One of the great contradictions of our world is speech. I'm not talking about words, or language. I'm talking... about talking.
Consider the parents of a toddler. Think of how overjoyed they are when little Johnny or Suzie says "Mama" or "Dada" for the first time.Their little one is beginning to grow up; learning to walk, and to talk: the first steps, if you'll pardon the pun.
...but then what happens? "Mama" or "Dada" turns into "Why, Mommy? Why, Mommy? Why, Mommy?" or, worse, "NO!" or "MINE!"
Suddenly, Proud Mother and Proud Father want nothing more than for the little brat to shut the hell up.
Cat Stevens put it very well: "...from the moment I could talk, I've been ordered to listen..."
So how do we balance this? How do we teach a child that it's important to know WHEN to speak, WHAT to say, without teaching them that their thoughts and feelings are less important than those of others, particularly the adults in the world?
This isn't about parenting, I promise; teaching kids to talk is just a great place to jump off. I'll get there, I promise. Stick around.
Ok, so you've got this snot-nosed rug-rat who won't shut up, won't listen, whines, cries, makes demands, and you're ready to snap. What do you do? The answer might surprise you.
We teach our kids (and, sometimes, ourselves) to speak, to read, to write; we establish the cognitive process, we learn deduction, induction, the list goes on and on... but we're never taught how to listen. How to Be Quiet and Hear.
Everytime I see some bratmonster in a Target or a Wal-Mart, howling like the damned because they can't have the cookies they want... I look immediately to the parents. It's troubling, how often said parent is on their cell phone, oblivious, or perusing some merchandise that interests them, while completely ignoring their child.
Where do children learn that the way to be heard is to be LOUD? From their parents, of course, and their teachers, and every other adult in their world who acts as though a child is somehow less of a person.
Why do we treat kids like that? Why, because we were treated like that, too, as kids, so that must be the way things are supposed to be, right?
So let's pull the focus back a bit, and give the parents and teachers a break, for a bit.
Listening is a skill, and there's a lot more to it than one might immediately realize. Quiet is the obvious first step... but what does it mean to be Quiet? It's a great deal more than just not talking. Stop talking, and, if everyone nearby cooperates, what you have is silence, which isn't the same at all.
In order to achieve Quiet, there are some other things that have to be done, and not a one of them is easy or comfortable, at least not if you're unused to them.
Once your mouth is closed, and your ears are open, you must then turn your attention to your Mind. I don't know about you, but even when my voice is silent, my mind goes a thousand miles an hour, putting together and taking apart lines of thought, interpreting and classifying information as I receive it, and forming opinions on things, making judgements. What I'm not doing, not to any significant extent, is listening.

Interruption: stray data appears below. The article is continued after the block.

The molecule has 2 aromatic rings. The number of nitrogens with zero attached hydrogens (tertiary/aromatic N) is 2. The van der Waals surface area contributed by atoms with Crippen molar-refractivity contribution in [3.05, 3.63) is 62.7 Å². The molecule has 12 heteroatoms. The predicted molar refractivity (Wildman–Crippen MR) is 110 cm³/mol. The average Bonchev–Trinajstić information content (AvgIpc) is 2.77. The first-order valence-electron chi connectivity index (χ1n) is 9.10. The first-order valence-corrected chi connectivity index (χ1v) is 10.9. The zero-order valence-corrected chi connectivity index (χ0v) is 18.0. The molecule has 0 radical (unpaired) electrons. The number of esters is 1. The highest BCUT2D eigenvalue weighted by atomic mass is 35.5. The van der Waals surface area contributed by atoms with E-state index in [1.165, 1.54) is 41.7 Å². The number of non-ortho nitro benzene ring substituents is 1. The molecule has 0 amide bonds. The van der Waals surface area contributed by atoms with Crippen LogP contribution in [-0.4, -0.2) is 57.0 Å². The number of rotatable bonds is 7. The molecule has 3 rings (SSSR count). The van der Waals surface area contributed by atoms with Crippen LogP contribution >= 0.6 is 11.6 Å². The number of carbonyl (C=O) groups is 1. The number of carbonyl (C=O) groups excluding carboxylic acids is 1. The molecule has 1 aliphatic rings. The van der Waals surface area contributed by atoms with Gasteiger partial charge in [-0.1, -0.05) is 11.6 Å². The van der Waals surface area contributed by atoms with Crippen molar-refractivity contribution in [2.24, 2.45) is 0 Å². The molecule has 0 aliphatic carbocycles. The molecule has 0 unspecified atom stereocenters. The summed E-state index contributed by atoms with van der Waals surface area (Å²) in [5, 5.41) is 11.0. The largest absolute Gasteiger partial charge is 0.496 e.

"Turning off your brain" is one of the hardest things you can ask a human being to do. We have become so pointlessly and helplessly dependent on "thinking about" things that we've all but lost the ability to just let things Be. My Very Wise Friend talks about A+B=C; while A and B may very well combine to make C, why does that part matter? Of course, there are circumstances when it is important... but far more often, it's really not relevant. C can just be C, without having to analyze and disassemble the process of how it got there. The apple will be no sweeter, no crunchier, just because you understand all the complexities of the seed to tree to fruit mechanic. An intimate knowledge of photosynthesis will in no way improve your experience of the apple. If you focus, on the other hand, on the experience... why, you might learn something. WHAT you might learn, or HOW, is not for me to say; the simple fact is that by simply listening to what's happening around you, you learn things... and in order to listen, you have to be Quiet.
How, then? How do we stop "thinking," stop "analyzing," and just let things Be what they Are? There are no easy answers. Meditation works for some; ritual works for others. Every deeply spiritual path has some mechanic for it; at their roots, I think, they're very likely all very similar. The most important thing, though, from where I stand, is being aware of the need to slow down, relax, and be Quiet. The never ending need to know is really just another form of Greed, just another way that we grasp and reach and try to "possess" the world (and it is, in fact, one of the ways in which I personally am most guilty of greed, something that pains me immensely), but if we see it for what it is (Just letting C be C, remember), the process of relaxing, letting go of our attachment to things being a certain way, because less painful and more natural. In short, Quiet comes more easily.